MEXICO CITY (Reuters) - Canadian and Mexican officials insisted on Wednesday that the North American Free Trade Agreement remain a trilateral pact and reiterated their opposition to U.S. calls for a so-called “sunset clause” that could end the deal after five years.
After a meeting in Mexico City, Canadian Foreign Minister Chrystia Freeland and Mexican Economy Minister Ildefonso Guajardo said they remained optimistic about negotiations to revamp the 24-year-old trade pact.
Talks began last August but stalled in the run-up to the Mexican presidential election. That was due, at least in part, to U.S. demands for sweeping changes in the auto sector and for a sunset clause, which would put the deal forming one of the world’s largest trading blocs up for renewal every five years.
U.S. President Donald Trump has repeatedly threatened to withdraw from the pact if he cannot renegotiate it to better serve his country’s interests.
Freeland and Guajardo struck an upbeat tone, with Guajardo saying about two-thirds of the agreement has been ironed out.
In Washington on Wednesday, U.S. Agriculture Secretary Sonny Perdue raised the prospect that NAFTA could be negotiated separately with Canada and Mexico, in order to reach an agreement first with Mexico by September.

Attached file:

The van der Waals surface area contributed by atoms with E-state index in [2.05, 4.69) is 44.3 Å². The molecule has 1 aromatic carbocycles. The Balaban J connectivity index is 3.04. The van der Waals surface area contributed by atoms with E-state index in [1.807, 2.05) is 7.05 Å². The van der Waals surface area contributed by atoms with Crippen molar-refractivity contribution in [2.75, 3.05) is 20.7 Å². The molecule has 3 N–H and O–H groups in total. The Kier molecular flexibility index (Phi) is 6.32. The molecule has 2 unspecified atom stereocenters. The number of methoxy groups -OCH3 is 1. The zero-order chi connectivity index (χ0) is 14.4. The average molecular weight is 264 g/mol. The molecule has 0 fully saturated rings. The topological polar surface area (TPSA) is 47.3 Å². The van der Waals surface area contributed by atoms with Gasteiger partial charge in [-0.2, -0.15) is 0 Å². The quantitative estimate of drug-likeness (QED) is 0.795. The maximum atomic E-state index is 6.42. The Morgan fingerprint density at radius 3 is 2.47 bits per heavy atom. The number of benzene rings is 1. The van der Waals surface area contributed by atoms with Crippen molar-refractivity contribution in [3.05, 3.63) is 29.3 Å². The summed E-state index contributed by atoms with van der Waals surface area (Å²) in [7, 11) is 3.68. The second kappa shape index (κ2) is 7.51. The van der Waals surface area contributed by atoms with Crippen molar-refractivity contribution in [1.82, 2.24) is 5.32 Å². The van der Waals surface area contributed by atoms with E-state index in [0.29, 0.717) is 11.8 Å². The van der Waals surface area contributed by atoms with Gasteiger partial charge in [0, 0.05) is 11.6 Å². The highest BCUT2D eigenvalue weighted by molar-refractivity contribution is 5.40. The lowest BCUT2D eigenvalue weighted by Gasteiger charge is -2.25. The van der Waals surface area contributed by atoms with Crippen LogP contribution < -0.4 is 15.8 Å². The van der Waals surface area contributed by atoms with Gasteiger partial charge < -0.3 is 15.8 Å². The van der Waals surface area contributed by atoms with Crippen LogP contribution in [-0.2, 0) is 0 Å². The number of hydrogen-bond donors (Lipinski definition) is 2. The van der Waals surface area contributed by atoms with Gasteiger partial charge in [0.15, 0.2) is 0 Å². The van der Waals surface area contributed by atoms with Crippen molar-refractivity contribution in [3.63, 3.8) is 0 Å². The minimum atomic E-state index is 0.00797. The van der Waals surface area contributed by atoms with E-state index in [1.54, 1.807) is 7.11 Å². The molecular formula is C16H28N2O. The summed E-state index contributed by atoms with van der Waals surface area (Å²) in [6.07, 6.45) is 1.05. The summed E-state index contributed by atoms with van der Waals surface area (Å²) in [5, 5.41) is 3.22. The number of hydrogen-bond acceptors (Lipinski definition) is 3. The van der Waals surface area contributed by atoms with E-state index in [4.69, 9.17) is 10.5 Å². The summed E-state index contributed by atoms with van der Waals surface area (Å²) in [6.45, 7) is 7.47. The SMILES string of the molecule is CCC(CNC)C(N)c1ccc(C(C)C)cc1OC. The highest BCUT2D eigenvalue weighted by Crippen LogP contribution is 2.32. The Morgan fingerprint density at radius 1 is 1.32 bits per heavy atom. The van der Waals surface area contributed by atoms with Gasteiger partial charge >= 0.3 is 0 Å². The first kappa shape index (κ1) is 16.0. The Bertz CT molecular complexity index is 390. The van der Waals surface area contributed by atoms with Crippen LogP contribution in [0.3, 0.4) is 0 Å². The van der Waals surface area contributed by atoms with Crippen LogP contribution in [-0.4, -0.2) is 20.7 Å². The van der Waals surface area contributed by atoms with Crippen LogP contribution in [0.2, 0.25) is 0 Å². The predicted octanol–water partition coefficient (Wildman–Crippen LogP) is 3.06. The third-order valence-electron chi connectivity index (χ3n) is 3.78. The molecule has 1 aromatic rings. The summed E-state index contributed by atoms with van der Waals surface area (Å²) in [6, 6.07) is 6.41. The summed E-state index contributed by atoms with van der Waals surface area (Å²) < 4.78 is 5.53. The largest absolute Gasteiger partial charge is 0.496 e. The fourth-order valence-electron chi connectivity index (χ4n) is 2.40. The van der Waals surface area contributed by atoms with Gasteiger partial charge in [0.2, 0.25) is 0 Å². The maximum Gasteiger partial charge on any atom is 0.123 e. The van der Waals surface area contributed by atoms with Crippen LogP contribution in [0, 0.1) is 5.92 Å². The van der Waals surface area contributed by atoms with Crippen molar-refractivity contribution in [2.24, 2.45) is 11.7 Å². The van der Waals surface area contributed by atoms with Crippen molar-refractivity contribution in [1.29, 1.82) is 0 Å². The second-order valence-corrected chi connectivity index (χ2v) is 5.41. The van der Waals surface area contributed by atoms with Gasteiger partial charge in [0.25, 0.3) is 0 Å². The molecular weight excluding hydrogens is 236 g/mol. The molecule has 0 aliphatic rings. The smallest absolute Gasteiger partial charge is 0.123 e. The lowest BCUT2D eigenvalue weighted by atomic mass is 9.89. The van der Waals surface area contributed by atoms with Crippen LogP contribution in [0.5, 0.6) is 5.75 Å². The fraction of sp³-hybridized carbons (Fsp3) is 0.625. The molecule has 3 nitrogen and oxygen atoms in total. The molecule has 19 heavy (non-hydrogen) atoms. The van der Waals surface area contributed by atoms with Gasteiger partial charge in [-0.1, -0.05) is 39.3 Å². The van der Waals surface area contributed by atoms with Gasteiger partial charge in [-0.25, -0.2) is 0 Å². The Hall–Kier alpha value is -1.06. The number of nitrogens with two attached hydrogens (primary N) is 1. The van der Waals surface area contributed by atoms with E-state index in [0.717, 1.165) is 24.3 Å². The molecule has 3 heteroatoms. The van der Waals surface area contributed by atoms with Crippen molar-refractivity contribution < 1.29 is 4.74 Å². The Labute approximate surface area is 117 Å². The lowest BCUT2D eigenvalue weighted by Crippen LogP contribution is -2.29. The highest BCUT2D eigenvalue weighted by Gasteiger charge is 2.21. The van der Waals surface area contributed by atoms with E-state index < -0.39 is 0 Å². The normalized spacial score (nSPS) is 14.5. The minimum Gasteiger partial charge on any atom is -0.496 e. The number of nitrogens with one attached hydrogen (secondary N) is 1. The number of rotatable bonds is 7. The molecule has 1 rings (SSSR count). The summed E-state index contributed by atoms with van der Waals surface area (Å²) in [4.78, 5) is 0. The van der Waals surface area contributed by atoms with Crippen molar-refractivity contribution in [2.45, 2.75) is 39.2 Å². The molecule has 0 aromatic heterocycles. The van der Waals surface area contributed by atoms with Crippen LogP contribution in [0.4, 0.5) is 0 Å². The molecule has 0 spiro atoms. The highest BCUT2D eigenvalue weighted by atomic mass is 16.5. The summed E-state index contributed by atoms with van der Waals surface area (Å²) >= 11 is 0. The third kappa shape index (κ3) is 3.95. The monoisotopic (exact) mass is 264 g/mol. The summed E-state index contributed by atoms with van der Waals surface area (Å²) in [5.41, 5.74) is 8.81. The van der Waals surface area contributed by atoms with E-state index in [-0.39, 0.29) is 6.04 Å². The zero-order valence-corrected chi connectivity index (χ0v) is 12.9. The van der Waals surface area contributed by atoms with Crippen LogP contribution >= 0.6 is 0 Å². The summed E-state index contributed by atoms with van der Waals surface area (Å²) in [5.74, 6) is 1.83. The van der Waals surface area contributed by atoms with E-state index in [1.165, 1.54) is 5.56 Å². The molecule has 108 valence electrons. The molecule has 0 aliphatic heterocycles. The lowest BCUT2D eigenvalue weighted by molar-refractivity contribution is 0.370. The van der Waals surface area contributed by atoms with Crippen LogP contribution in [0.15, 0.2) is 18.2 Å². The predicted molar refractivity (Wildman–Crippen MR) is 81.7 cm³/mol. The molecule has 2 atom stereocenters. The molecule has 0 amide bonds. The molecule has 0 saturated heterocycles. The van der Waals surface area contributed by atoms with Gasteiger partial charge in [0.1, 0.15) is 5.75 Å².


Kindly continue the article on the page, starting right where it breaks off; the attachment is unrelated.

Although Mexican officials are heading to Washington this week to meet with their U.S. counterparts, Guajardo stressed that a deal between all three countries remained the goal.
“The fact that we are going to Washington to participate in bilateral talks is to reinforce the concept of the trilateralism of this agreement,” he said. “The essence of this agreement is trilateral, and it will continue being trilateral.”
Freeland also expressed support for a three-way deal, as did Mexico’s incoming foreign minister, Marcelo Ebrard.
“It should and can be modernized but we’re not thinking about it having a different nature to that of today,” Ebrard said, speaking after a meeting between Freeland and President-elect Andres Manuel Lopez Obrador.
Freeland said the sunset clause could harm the auto industry, adding that Ottawa opposed a U.S. investigation of auto imports.
Lopez Obrador, who won the nation’s July 1 election, has said he wants to accelerate the negotiations. His lead NAFTA negotiator, Jesus Seade, will join the Mexican delegation in Washington this week.
Freeland, who held what she described as a good meeting with the president-elect, said she came away with a clear understanding of where he stood on NAFTA but declined to give details.
“Canada’s very clear desire is to move the NAFTA negotiations back into higher gear now that we are past the Mexican election,” she told reporters.
Reporting by Noe Torres and Christine Murray in Mexico City and David Ljunggren in Ottawa; Writing by Julia Love; editing by Tom Brown and Dan Grebler